The Mishnah in Pirkei Avot (1,1) states: “Moshe received the Torah from Sinai and passed it on to Yehoshua. Yehoshua then passed it on to the Elders who passed it on to the Prophets who passed it on to the men of the Great Assembly. They said three things: Be patient to render judgment, establish many students, and make a fence around the Torah.” Regarding the teaching of “being patient to render judgment,” the Gemara (Sanhedrin 7b) derives this from the juxtaposition of two verses. The first verse states, “And you shall not ascend my altar with stairs” (Rashi explains this to mean that stairs cause one to ascend speedily and harshly) and the next verse states, “And these are the laws that you shall place before them.” We see from here that one should not judge swiftly. This means that if a certain case comes before a rabbinical judge, he should take care not to rule strictly according to the laws of the Torah; rather, one must delve deeply into the matter and save the oppressed from the oppressor. An unbelievable incident once occurred to Hagaon Harav Yitzchak Yaakov Weiss, head of the rabbinical court of the Eidah Ha’Charedit of Jerusalem. Once, two people came before him for a halachic litigation. The plaintiff claimed that the defendant owed him a large sum of money amounting to tens of thousands of dollars. The defendant completely denied the allegation and claimed that there was never any loan. Harav Weiss turned to the plaintiff and asked him, “Do you have any proof to substantiate your claim that the defendant owes you money?” The plaintiff immediately took a contract out of his pocket and on it was written clearly that the defendant owed the plaintiff this amount of money with the defendant’s signature on the bottom of the page. The rabbi called over the defendant and asked him if this was indeed his signature. The defendant answered in the affirmative but still denied that there was ever a loan and claimed that he never remembered signing such a contract. Now, based on the letter of the law, the rabbi should have immediately obligated the defendant to pay the entire sum of the loan, for the plaintiff is holding a contract and the defendant admitted that the signature on it was his. However, the great rabbi was able to sense that the plaintiff was an evil and shrewd man, and it was noticeable that the defendant was speaking the truth. The rabbi was therefore in a bind because in the current situation, it was difficult to find a way to exonerate the defendant and on the other hand, he did not wish to obligate him to pay either. However, even the defendant did not have a good explanation for how his complex signature had ended up on the document in the plaintiff’s possession.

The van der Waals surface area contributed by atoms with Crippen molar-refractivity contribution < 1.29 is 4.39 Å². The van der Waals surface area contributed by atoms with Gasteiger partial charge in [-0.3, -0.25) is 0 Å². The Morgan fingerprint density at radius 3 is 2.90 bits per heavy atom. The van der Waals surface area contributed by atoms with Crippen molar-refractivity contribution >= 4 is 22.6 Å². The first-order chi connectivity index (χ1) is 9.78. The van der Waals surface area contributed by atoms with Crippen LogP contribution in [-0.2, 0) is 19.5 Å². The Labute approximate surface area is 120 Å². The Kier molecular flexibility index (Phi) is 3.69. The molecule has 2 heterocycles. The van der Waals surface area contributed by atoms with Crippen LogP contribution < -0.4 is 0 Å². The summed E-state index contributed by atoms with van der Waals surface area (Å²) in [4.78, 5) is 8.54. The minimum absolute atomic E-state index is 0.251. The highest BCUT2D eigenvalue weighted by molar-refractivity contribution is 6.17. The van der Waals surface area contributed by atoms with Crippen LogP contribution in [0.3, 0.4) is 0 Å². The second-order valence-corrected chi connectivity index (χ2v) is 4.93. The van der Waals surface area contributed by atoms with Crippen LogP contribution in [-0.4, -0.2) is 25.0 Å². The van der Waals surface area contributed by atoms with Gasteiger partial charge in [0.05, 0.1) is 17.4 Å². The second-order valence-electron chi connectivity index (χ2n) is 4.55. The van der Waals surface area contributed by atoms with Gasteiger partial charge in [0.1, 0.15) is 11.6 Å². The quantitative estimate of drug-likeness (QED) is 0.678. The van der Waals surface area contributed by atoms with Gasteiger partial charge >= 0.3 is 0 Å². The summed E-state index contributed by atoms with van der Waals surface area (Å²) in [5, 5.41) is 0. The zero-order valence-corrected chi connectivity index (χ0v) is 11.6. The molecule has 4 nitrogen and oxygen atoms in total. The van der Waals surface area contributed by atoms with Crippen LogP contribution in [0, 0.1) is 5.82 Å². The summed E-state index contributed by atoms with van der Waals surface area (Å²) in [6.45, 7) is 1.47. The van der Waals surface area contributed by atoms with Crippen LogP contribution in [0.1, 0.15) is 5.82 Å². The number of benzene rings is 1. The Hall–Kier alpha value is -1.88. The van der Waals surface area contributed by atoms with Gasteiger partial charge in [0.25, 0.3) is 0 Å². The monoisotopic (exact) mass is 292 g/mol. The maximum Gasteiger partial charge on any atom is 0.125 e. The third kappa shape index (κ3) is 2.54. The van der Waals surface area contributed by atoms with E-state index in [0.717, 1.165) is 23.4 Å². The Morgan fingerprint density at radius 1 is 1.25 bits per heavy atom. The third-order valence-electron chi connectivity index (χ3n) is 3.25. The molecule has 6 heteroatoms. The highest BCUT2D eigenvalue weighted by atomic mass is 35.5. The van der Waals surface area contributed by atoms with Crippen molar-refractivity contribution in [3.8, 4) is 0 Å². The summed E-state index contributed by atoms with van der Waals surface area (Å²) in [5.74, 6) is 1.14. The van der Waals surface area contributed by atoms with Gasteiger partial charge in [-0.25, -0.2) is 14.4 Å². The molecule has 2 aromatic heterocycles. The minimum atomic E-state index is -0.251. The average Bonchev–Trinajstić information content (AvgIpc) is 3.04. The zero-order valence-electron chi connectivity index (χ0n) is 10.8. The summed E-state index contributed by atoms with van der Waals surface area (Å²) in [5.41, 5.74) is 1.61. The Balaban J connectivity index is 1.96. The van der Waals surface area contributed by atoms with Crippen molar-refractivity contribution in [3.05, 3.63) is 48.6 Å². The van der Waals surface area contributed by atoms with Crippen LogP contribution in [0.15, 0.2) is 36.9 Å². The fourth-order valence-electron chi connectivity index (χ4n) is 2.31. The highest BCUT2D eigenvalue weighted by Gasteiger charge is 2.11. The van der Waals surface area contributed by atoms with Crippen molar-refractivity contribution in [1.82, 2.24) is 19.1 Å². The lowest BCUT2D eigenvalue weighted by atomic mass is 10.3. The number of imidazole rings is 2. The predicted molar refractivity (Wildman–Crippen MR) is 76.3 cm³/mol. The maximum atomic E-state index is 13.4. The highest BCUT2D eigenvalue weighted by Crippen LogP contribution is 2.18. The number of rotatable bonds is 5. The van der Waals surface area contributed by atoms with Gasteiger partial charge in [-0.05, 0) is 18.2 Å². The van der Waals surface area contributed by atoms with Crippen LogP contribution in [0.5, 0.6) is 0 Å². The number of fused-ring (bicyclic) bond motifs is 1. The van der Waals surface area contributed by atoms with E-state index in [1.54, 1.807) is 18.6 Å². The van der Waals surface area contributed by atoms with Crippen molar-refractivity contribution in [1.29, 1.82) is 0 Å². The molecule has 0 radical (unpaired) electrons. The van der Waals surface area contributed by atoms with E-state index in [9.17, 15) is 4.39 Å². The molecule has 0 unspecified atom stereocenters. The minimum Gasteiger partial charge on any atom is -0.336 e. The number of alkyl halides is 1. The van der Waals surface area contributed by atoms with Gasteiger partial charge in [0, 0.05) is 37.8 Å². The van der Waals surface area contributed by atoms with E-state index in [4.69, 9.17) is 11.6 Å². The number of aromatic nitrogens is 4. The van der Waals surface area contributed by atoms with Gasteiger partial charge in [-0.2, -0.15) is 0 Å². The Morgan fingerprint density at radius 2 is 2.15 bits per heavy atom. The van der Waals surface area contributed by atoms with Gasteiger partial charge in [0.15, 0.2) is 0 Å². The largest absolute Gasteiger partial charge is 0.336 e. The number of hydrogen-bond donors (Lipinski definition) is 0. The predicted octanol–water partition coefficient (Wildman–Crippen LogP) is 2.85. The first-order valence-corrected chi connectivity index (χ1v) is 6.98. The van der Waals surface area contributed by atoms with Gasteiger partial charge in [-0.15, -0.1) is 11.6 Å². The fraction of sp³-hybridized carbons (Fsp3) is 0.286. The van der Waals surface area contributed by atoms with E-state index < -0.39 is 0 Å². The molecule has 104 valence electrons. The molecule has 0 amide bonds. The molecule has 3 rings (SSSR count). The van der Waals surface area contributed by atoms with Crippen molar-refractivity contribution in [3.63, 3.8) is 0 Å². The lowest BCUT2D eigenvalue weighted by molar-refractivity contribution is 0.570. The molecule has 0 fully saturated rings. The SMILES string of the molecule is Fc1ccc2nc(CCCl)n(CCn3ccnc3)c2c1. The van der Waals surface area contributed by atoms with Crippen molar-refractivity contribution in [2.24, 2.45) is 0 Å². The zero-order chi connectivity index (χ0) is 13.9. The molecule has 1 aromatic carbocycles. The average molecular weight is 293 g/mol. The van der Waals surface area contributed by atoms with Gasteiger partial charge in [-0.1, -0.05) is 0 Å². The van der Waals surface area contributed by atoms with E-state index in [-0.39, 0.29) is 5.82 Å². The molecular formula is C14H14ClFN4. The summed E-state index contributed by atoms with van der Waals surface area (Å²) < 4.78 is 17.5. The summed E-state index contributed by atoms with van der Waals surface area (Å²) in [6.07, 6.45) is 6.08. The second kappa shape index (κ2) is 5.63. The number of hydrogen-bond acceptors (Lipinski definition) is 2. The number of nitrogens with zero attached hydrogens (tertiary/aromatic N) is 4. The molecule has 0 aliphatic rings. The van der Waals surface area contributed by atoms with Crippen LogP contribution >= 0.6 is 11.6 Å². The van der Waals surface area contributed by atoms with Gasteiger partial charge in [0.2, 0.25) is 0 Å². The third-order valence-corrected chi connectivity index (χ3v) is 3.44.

The rabbi, therefore, requested that the official ruling be postponed until the following morning. He hoped that until then, Hashem would give him the wisdom to judge correctly. The next morning, while both litigants were waiting for the rabbinical court to convene, an emissary of Hagaon Harav Weiss arrived and requested that the defendant go home immediately and bring one of his books to the court. The defendant heard the strange request but did not hesitate; he went home, grabbed a book, and came back to the Bet Din. When the litigants entered the Bet Din, Hagaon Harav Weiss asked the defendant to show him the book he was holding. The defendant handed the book to the rabbi, and he realized that the defendant would sign his name on the first blank page of the book, not on the top like most people do, but on the bottom. The rabbi then asked the defendant if he had ever lent a book to the plaintiff. He thought for a moment and then replied that he had and had not yet received the book back yet from him. The rabbi then told his emissary to accompany the plaintiff home so that he may bring back the book he borrowed from the defendant. When they returned to the Bet Din, they realized that, lo and behold, the first blank page of the book was cut out and the “document” the plaintiff presented was actually that very page with the handwritten contents of the despicable plaintiff. This is indeed the wisdom of a true genius and righteous man who is not quick to render judgment and merits ruling correctly and justly. One should learn from him regarding any profoundly important decisions one must make in one’s home or throughout one’s life that one should not be too hasty to decide or act. Rather, one should organize his thoughts and deeds wisely, through patience and moderation, in hopes that the decision one will make thereafter will be the more correct one. Halacha Yomit: When writing or signing one’s name on a piece of paper, one must make sure to do so at the top of the page and not on the bottom, so that an evil individual does not have the chance to write things on top of one’s signature, such as “I owe so-and-so money” in which case, one’s signature, which one had written flippantly, will then apply to whatever was written above it (Baba Batra 167a).
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